Jesus rejected in his hometown

14th Sunday In Ordinary Time

Fr. Mark Gatto

Preached: July 4, 2021

We think of God as strong, but we should think of God as weak.  God chose to come among us in a human being.  A regular human being like us.  God became weak.  This God became vulnerable.  Even willing to risk being rejected.  In Jesus we see God being rejected in his own home town.  People who refused to even try to understand who he was and what he was doing.  Jesus experienced being weak and rejected.

Paul also experienced weakness and rejection.  He struggles with this weakness, but hears God speak to his heart saying, “My grace is sufficient for you.  For power is made perfect in weakness.”  Paul comes to understand that when he is weak then he is strong.  In weakness the grace of God is able to come forth.

Today our Catholic Church is experiencing rejection, and a sense of great weakness in the face of opposition, criticism, attacks, hostility.  I know that for many of us it can be very discouraging.  But, like Paul, it is sometimes in that very weakness that God is able to work, the grace of God is able to come forth.

Like God, the church is not about control, not about domination.  Not about being strong.  It is about the grace of God. When the church has been powerful and strong, when the church has joined political power in order to impose its way on a society, it usually failed to be an instrument of God’s grace.

The residential schools are a good example of this.  The church became tied in with the colonial power of the state.  Imposing its will on a particular group of people.  In this it failed to be an instrument of God’s grace.

Today among the indigenous people, the church is much more humble and chastened.  Today the church approaches mission in a very different way.  Not imposing on others but walking with and even learning from others.

The church today must be like Paul.  “Content with weaknesses, insults, hardships, persecutions, …”  When I am weak I am strong.  The church does not need to defend itself, rather we need to listen, face honestly this history, even when it is difficult.

We do not need to be afraid of being weak.  This is an opportunity for us to become an instrument of God’s grace, but not through power, influence or control.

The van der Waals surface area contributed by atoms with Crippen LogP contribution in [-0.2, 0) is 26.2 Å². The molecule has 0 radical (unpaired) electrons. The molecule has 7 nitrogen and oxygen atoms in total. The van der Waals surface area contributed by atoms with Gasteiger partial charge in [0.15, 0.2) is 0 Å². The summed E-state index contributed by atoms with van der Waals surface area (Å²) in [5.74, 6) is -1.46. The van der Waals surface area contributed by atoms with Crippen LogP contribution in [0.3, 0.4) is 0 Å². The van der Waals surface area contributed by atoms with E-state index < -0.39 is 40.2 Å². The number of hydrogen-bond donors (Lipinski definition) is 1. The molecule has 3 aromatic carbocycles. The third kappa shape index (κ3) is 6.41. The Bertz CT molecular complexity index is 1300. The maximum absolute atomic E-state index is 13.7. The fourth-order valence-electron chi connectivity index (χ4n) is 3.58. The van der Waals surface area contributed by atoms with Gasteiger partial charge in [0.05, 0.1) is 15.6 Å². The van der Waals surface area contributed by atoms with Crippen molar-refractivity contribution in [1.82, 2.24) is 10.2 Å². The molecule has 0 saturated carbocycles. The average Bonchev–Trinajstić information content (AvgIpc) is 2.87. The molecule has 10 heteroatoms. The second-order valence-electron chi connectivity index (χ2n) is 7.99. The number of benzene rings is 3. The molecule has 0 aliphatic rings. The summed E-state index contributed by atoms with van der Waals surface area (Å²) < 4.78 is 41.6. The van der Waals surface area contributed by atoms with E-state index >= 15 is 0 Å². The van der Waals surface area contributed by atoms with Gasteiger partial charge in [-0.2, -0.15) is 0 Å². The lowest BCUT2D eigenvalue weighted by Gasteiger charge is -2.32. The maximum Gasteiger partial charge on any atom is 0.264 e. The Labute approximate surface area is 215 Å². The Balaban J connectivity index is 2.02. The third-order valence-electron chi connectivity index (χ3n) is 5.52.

The people of the hometown of Jesus rejected him.  They already had a vision in their head and were unwilling to listen, to pay attention, to come to know something deeper about him.

We people of Faith, as Christians, we can become just like those people.  We have in our head an idea of Jesus, an idea of Catholic faith.  So, we are no longer listening, no longer paying attention.  It makes us afraid of any change, prevents us from going deeper in our faith, causes us at times to reject what new things God is doing in our midst.  We want to keep things as they were or at least as I have always thought that they were.

One of the most important things that the church needs to do in this moment, and that each of us as members of the church need to do, is listen.  Listen to people who are different, listen to the people who are on the margins, listen to what is happening in our society.  Not avoid others, not just immediately reject those who are different.

Listen, because perhaps Jesus is among us in a new way, revealing something new and deeper.  Watch that we are not rejecting Jesus like the people in his hometown because we are too comfortable with our way of seeing things.

Jesus experienced being rejected.  People refusing even to try to understand who he was and what he was doing.  Paul also experienced rejection and a sense of great weakness.

This moment in history calls for the Church to be weak.  To be vulnerable.  Like God who came among us weak and vulnerable.  We need to be willing even to be rejected.

We need to become a church that listens carefully, to all people, to all among us.  Listen so that we will not end up rejecting the presence of God in our midst.  Especially we need to listen when it is not comfortable.

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